Scientific NameIva axillaris
Other Common Names:
Iva poverty weed
A foul smelling plant poverty-weed forms large colonies in extremely alkaline areas. The cork-like roots can reach depths of 1.8 m. Stems reach around 60 cm tall but are rarely branched. In its ideal environment this species is capable of growing to over 18 m in diameter. Poverty-weed seedlings are a novelty in nature due to the low germination of it's rarely produced seeds.
0.5 to 4 cm long and 1 cm wide the leaves covered with rough hair are oblong and pale green. Leaves are thick and stalkless with 1-3 prominent veins at the base. Upper leaves are alternate in arrangement but lower leaves are opposite.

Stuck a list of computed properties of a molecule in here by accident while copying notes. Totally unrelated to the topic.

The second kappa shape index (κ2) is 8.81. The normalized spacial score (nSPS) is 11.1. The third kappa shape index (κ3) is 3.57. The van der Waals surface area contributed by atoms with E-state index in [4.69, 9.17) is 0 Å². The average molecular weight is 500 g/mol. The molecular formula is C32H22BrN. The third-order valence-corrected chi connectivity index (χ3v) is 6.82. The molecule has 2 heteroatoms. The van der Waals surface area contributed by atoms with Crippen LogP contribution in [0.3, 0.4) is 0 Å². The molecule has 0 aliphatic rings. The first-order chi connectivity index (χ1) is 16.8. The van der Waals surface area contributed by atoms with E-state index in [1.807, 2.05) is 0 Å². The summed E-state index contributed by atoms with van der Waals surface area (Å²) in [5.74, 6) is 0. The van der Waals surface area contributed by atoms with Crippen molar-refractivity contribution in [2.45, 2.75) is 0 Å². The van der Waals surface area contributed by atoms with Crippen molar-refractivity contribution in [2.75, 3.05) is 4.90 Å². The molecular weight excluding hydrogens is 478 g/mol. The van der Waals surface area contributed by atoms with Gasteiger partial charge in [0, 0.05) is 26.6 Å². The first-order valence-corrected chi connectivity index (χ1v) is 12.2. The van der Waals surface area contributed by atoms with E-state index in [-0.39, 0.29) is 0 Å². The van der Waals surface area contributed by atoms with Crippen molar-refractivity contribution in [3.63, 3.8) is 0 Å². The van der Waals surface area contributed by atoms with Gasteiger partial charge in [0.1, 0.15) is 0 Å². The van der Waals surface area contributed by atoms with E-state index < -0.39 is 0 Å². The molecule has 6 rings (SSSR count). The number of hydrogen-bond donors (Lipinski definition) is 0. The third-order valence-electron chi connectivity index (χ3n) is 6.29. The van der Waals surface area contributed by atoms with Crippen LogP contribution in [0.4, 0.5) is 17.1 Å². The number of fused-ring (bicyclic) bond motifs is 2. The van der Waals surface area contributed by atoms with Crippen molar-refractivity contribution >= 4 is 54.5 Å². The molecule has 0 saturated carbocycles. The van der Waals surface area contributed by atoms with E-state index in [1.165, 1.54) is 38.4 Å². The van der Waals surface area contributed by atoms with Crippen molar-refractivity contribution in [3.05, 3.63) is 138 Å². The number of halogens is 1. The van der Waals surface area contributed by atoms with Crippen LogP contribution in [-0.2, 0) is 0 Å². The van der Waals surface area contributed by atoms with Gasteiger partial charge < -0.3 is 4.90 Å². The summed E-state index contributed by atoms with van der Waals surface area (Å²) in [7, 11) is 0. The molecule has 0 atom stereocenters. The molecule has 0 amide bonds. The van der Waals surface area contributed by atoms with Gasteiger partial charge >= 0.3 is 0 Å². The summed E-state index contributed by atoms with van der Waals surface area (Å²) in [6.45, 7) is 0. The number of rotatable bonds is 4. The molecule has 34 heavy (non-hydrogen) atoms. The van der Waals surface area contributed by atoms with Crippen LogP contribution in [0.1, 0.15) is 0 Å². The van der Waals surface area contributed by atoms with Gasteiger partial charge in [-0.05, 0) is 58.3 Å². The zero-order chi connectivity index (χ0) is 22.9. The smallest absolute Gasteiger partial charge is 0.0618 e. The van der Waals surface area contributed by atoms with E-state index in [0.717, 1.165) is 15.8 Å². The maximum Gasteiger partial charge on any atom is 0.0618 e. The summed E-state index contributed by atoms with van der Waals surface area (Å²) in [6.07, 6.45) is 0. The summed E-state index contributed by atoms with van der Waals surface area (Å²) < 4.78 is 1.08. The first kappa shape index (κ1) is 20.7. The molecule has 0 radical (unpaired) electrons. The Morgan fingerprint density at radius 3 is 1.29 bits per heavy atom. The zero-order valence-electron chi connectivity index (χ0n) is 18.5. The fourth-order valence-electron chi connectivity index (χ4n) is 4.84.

Nodding flower heads, less than 5mm across are found in the leaf axils, lower leaves opposite with upper leaves in an alternate arrangement. Rarely spreads by seed, primarily propagates its self by budding on its creeping root system. The huge volume of pollen produced by this plant may contribute to hay fever.
Flower Seed Head
Wind pollinated the nodding flower heads produce vast amounts of pollen. They are found as solitary heads in the leaf axils. Most heads measure less than 5 mm across and are composed of greenish disk florets. Floral bracts are united in a 4 to 5 lobed cup.
Achenes arise from the female florets bearing 2.6 to 3mm long and 1.6 to 2.2 mm wide seeds. The egg-shaped seeds are reddish-brown to black dull and scaly. This plant rarely produces seed.
Throughout western Canada and the United States it can sometimes be problematic in cultivated crops. Poverty-weed is most often found in pastures, railways, waste areas, and road-sides.